Sunday, April 18, 2021

Give me your tired excuses, your poor rationalizations . . .

The Spy's Report from Washington

By Emma Goldman, Immigration Editor
with Isidore Stone,
Spy Washington Bureau

It's not every day that the U.S. Government makes a decision that is both indefensible on its merits and universally despised.  And it's even rarer when such a decision is made by the heretofore politically astute Biden Administration.

But on a Friday afternoon, when it thought no one would be looking, the Biden team hit the Daily Double by backing down from its oft repeated promise to abandon the bigoted Former Loser Grifter limitations on admissions of vetted refugees.

It was a clusterf**k.

Around noon,

The White House announced on Friday that President Biden would limit the number of refugees allowed into the United States this year to the historically low level set by the Trump administration, reversing an earlier promise to welcome more than 60,000 people fleeing war and persecution. 

It did not go well.  A few hours later,

the move to cap the number at 15,000 prompted such an immediate backlash from Democrats and human rights activists that the White House later retreated and promised to announce a final, increased number by May 15.

The White House press secretary, Jen Psaki, did not specify how many refugees would be allowed into the country, but she did say that Mr. Biden’s initial goal of welcoming 62,500 seemed “unlikely.”

So first the Biden Administration alienated its allies, and then by flip-flopping it provided further ammo to anti-immigration white supremacists, all while forcing long-suffering refugees to suffer even more from the uncertainty.  Talk about a good day's work.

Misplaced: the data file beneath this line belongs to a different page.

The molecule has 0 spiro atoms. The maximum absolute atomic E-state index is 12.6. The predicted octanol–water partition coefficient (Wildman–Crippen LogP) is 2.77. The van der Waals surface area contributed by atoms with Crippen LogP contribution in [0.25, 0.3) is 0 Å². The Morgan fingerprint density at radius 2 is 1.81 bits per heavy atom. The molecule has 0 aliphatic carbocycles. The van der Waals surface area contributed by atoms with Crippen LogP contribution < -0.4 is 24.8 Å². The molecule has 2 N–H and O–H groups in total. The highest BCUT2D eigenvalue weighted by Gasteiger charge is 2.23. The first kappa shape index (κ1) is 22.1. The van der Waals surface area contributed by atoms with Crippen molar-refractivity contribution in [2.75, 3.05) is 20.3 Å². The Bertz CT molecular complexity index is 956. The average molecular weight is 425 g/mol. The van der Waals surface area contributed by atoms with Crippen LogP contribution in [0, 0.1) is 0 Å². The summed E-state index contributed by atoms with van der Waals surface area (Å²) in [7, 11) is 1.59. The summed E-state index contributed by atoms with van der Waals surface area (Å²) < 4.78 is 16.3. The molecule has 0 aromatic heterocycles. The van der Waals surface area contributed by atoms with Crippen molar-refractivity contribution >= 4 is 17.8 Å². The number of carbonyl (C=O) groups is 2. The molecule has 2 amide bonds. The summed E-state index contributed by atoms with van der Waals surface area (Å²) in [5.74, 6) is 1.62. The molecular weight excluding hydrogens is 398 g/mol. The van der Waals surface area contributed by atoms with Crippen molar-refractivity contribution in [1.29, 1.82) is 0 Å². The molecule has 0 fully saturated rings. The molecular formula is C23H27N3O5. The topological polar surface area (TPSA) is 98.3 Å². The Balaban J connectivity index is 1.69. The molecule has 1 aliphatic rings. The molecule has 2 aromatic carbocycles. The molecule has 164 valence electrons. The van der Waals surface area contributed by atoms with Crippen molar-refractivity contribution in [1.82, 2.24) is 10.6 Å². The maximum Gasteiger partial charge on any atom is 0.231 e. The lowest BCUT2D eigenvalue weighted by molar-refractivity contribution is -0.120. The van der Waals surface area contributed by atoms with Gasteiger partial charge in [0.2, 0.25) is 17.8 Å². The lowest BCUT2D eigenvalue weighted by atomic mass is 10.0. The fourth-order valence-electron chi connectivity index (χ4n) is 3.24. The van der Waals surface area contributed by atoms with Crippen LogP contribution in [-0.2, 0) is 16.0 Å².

The Biden Administration knows refugees are nothing but trouble   (c)NY Times

The debacle proved embarrassing enough for the formerly tight-lipped Biden team to start some desperate leaking:

Unauthorized migrants crossing the border are processed differently from refugees, who are fully vetted and approved for resettlement before arriving. But Mr. Biden was concerned that lifting the Trump-era cap on refugees would overwhelm the already-strapped system, according to two senior administration officials who spoke on the condition of anonymity to discuss decision making.

Still, the Biden administration had been promising for months to raise the cap. Secretary of State Antony J. Blinken notified Congress on Feb. 12 that the administration planned to allow up to 62,500 refugees to enter the United States in the fiscal year ending Sept. 30, citing “grave humanitarian concerns” around the world. 

Both the practical and political concerns are, to put it kindly, lame.  Even the normally staid New York Times had to point out that two of the agencies dealing with border crossers, the Border Patrol and the inland body snatchers (ICE), don't deal with the formal refugee resettlement program.  The office that houses minor noncitizens, the Office of Refugee Resettlement, is involved with refugee admissions, but the refugee admissions group is separate from the team charged with care of unaccompanied minors.